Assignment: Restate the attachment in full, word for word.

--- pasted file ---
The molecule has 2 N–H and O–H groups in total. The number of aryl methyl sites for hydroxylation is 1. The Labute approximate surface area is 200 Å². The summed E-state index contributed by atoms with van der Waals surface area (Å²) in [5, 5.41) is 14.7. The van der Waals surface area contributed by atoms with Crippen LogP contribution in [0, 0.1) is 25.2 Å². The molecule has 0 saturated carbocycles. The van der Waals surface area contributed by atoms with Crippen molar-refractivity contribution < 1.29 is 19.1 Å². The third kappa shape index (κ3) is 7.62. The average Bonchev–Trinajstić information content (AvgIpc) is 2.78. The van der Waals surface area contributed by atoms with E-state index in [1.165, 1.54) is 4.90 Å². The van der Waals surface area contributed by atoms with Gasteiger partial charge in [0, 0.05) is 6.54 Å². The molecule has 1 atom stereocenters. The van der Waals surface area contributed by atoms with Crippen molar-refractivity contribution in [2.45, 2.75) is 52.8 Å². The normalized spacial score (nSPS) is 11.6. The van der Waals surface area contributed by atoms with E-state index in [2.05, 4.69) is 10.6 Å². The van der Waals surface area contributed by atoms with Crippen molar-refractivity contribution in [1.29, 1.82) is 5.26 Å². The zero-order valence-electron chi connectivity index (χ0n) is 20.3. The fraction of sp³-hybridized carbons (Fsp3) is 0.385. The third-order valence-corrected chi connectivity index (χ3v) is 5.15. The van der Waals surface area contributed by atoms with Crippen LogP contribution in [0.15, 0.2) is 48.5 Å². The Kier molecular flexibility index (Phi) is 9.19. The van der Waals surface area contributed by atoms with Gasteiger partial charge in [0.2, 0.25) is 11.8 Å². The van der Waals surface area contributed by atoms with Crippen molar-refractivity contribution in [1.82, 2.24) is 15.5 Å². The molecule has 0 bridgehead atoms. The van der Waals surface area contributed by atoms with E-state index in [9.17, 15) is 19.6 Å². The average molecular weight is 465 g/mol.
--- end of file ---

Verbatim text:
The molecule has 2 N–H and O–H groups in total. The number of aryl methyl sites for hydroxylation is 1. The Labute approximate surface area is 200 Å². The summed E-state index contributed by atoms with van der Waals surface area (Å²) in [5, 5.41) is 14.7. The van der Waals surface area contributed by atoms with Crippen LogP contribution in [0, 0.1) is 25.2 Å². The molecule has 0 saturated carbocycles. The van der Waals surface area contributed by atoms with Crippen molar-refractivity contribution < 1.29 is 19.1 Å². The third kappa shape index (κ3) is 7.62. The average Bonchev–Trinajstić information content (AvgIpc) is 2.78. The van der Waals surface area contributed by atoms with E-state index in [1.165, 1.54) is 4.90 Å². The van der Waals surface area contributed by atoms with Gasteiger partial charge in [0, 0.05) is 6.54 Å². The molecule has 1 atom stereocenters. The van der Waals surface area contributed by atoms with Crippen molar-refractivity contribution in [2.45, 2.75) is 52.8 Å². The normalized spacial score (nSPS) is 11.6. The van der Waals surface area contributed by atoms with E-state index in [2.05, 4.69) is 10.6 Å². The van der Waals surface area contributed by atoms with Crippen molar-refractivity contribution in [1.29, 1.82) is 5.26 Å². The zero-order valence-electron chi connectivity index (χ0n) is 20.3. The fraction of sp³-hybridized carbons (Fsp3) is 0.385. The third-order valence-corrected chi connectivity index (χ3v) is 5.15. The van der Waals surface area contributed by atoms with Crippen LogP contribution in [0.15, 0.2) is 48.5 Å². The Kier molecular flexibility index (Phi) is 9.19. The van der Waals surface area contributed by atoms with Gasteiger partial charge in [0.2, 0.25) is 11.8 Å². The van der Waals surface area contributed by atoms with Crippen molar-refractivity contribution in [1.82, 2.24) is 15.5 Å². The molecule has 0 bridgehead atoms. The van der Waals surface area contributed by atoms with E-state index in [9.17, 15) is 19.6 Å². The average molecular weight is 465 g/mol.